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Does Kale Destroy Your Thyroid?

This is a guest post written by Christa Orecchio, C.N., a clinical and holistic nutritionist and a member of my Advisory Council. As the founder of The Whole Journey, she uses food as medicine wherever possible to help others heal and thrive and takes a mind, body, spirit approach in order to address the whole person. I reached out to Christa to write a post about the consumption of kale because it’s one of my favorite foods and one that I get asked about often. I want to provide you with the most cutting-edge health information backed by nutrition research. Here’s what Christa has to say about how cruciferous vegetables – like kale – can affect the thyroid:

As a nutritionist, I often get asked if cruciferous vegetables can cause or worsen thyroid issues. As is the answer to most controversial and confusing nutrition topics, it depends on a myriad of factors such as your current state of thyroid, digestive, and brain health, how much energy you are able to produce (mitochondrial production), the quality of the vegetable (soil it was grown in and whether pesticides were used), your cooking method, and how often you consume these foods.

Kale Thyroid

Cruciferous vegetables are vegetables that belong to the Brassica family. Examples include:

  • Arugula
  • Bok Choy
  • Broccoli
  • Broccoli Rabe
  • Brussels Sprouts
  • Cabbage (all kinds)
  • Collard Greens
  • Kale
  • Radish (includes Daikon)
  • Maca
  • Romanesco
  • Rutabaga
  • Turnip
  • Wasabi
  • Watercress

Being high in powerful antioxidants like sulforaphane and vitamin C, fiber, carotenoids, vitamin E and K, and folate, there is quite a case for consumption of these foods as a big contribution to enjoying greater health.

They have long since been touted as supportive medicinal foods that help prevent cancer, support the liver, and contribute to improved immune and neurological health.

However, cruciferous vegetables offer a unique dichotomy because they also contain compounds called glucosinolates which are connected to exacerbating iodine-deficiency related hypothyroidism that can lead to thyroid swelling called a goiter. Hence these foods are referred to as goitrogenic foods.

They can do this by blocking the body’s ability to uptake iodine, which every cell of the body needs, but especially the thyroid, which contains the highest concentration of iodine in the human body. Those with pre-existing hypothyroidism may find that excessive consumption of raw cruciferous vegetables, could further suppress thyroid activity.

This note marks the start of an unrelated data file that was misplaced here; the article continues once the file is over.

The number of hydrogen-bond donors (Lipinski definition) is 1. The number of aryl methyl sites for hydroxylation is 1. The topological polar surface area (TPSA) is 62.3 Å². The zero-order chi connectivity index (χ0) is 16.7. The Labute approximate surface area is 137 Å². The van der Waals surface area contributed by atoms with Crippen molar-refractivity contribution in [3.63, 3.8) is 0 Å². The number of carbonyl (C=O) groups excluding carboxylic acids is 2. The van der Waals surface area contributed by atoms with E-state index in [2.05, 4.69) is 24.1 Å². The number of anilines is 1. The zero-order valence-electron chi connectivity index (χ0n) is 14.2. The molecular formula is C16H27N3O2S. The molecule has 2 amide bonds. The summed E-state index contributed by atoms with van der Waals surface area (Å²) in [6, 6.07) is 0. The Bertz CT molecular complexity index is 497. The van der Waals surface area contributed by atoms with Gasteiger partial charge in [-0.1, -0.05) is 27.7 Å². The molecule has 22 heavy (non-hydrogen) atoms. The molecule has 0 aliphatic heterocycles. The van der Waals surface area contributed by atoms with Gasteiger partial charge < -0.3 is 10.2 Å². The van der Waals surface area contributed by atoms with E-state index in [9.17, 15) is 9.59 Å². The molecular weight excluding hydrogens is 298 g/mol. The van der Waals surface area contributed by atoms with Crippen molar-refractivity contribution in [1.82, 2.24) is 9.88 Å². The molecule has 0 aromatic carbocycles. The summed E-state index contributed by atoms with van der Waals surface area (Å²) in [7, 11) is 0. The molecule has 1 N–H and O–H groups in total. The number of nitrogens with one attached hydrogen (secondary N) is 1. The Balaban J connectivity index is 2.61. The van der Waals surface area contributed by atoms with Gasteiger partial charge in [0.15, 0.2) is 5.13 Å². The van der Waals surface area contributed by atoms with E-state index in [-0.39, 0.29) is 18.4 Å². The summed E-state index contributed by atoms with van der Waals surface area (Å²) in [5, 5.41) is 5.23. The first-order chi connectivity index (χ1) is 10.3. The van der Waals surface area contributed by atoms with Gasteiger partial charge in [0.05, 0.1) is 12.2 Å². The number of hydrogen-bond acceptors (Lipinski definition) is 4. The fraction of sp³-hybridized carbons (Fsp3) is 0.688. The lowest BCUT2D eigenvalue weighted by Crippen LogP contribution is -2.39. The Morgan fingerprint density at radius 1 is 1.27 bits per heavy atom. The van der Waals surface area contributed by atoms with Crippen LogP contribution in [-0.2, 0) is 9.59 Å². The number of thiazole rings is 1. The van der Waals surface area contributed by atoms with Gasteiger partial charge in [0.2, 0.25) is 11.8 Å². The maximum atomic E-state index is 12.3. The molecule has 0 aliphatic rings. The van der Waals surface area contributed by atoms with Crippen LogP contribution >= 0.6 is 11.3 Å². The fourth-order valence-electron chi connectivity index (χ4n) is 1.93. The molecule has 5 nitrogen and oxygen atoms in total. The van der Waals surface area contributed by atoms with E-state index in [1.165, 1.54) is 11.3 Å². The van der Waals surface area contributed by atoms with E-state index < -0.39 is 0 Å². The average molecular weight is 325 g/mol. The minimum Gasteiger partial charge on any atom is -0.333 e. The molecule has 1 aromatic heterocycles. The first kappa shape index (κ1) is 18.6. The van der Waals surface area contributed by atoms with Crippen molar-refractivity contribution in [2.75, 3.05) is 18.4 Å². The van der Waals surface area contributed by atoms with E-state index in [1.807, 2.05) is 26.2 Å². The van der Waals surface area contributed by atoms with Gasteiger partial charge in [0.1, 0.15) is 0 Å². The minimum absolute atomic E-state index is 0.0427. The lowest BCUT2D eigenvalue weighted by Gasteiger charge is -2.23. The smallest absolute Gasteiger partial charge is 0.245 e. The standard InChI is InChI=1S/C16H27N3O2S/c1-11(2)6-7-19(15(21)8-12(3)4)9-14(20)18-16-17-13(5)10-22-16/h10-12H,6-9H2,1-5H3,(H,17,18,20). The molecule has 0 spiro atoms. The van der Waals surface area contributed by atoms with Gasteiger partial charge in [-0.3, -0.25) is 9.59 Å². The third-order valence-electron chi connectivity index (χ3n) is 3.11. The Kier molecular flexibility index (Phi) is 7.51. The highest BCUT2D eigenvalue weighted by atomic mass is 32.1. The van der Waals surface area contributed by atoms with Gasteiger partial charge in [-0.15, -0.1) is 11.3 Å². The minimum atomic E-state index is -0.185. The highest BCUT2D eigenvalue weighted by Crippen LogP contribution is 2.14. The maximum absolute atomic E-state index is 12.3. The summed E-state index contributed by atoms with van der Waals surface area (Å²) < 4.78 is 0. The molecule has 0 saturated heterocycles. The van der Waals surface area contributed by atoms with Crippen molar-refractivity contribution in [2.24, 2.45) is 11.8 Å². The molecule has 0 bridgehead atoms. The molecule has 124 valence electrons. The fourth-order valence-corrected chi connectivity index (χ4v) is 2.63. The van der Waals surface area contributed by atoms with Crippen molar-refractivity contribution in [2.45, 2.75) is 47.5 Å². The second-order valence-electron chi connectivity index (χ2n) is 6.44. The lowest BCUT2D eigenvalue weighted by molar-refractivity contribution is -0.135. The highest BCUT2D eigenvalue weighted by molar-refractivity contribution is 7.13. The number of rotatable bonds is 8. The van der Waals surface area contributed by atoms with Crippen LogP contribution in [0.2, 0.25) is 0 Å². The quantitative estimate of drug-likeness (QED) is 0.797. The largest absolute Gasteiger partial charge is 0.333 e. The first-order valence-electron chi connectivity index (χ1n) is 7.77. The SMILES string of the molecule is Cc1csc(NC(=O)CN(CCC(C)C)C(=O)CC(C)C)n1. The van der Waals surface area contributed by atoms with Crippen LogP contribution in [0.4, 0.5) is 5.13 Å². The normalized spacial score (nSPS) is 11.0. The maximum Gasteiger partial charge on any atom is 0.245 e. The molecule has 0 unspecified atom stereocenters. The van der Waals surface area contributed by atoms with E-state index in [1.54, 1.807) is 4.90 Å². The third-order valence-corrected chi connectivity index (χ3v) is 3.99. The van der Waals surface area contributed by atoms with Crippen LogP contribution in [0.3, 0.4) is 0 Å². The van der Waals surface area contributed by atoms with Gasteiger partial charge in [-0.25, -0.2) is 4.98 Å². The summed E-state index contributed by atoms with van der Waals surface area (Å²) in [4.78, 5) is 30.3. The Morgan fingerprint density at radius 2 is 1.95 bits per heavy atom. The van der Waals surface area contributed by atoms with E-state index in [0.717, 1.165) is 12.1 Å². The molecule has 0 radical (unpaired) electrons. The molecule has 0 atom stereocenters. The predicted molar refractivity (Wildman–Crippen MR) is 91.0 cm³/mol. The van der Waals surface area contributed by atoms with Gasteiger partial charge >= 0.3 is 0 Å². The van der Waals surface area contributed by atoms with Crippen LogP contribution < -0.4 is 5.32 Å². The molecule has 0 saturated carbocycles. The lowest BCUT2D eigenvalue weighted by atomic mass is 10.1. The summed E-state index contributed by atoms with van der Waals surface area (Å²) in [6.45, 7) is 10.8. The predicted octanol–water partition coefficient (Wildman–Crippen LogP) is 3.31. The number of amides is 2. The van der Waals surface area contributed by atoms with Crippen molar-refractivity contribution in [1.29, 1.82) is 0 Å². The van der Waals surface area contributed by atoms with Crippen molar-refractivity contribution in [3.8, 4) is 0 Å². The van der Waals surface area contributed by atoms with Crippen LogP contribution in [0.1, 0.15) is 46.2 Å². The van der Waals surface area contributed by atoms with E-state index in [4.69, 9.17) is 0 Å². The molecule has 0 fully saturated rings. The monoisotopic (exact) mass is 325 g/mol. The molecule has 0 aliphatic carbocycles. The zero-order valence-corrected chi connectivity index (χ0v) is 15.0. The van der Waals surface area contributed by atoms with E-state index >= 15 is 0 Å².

However, you may have heard the saying “the dose makes the poison” and it takes a lot of brassica to be clinically significant.

Many clinicians believe that one would have to eat a ton of raw cruciferous vegetables, in excess of 1-2 pounds daily to have an adverse effect on the thyroid.

You can start off with a smaller amount and work up from there. According to a study in Human Toxicology, no effect on thyroid function was observed in people who ate almost 1 cup of cooked Brussels sprouts daily for 4 weeks.

How Cooking and Fermentation Help:

Steaming your veggies until they are fully cooked reduces the goitrogens to one-third of the original content while boiling for thirty minutes is known to be a reliable way to destroy 90% of the goitrogens (which are released into the water and discarded).

Cooking also reduces other goitrogenic compounds in foods called nitriles.

Fermentation is another way to make them healthier for you. When you ferment something like cabbage, it actually increases the goitrogen content but truly reduces the nitriles by 50% or more, making the benefits of fermented vegetables far outweigh the goitrogenic risk to the thyroid that raw cabbage could potentially propose in large amounts.

What About Green Smoothies?

If you are worried about goitrogens or have been diagnosed with hypothyroidism, then add steamed greens (instead of raw) like kale and Collards to your morning green smoothie or only add raw kale to your green juice once or twice a week versus daily.

You may have seen the recent article in Mother Jones entitled “Sorry Foodies: We’re About to Ruin Kale” where they discussed how kale can uptake thallium, a toxic heavy metal from the soil. They also included other cruciferous vegetables in the article like cabbage, watercress, radishes, and turnips.

Again, there are many factors involved here and this doesn’t mean that you should not eat these foods. The quality of the soil is the key. The majority of organic farms (which test their soil) likely do not have dangerous levels of thallium. Because thallium contamination comes from nearby oil drilling, cement plants, and coal burning, it’s good to find out if the farm you purchase your kale from has exposure to these things. Or better yet, grow your own organic veggies in clean, nutrient rich soil.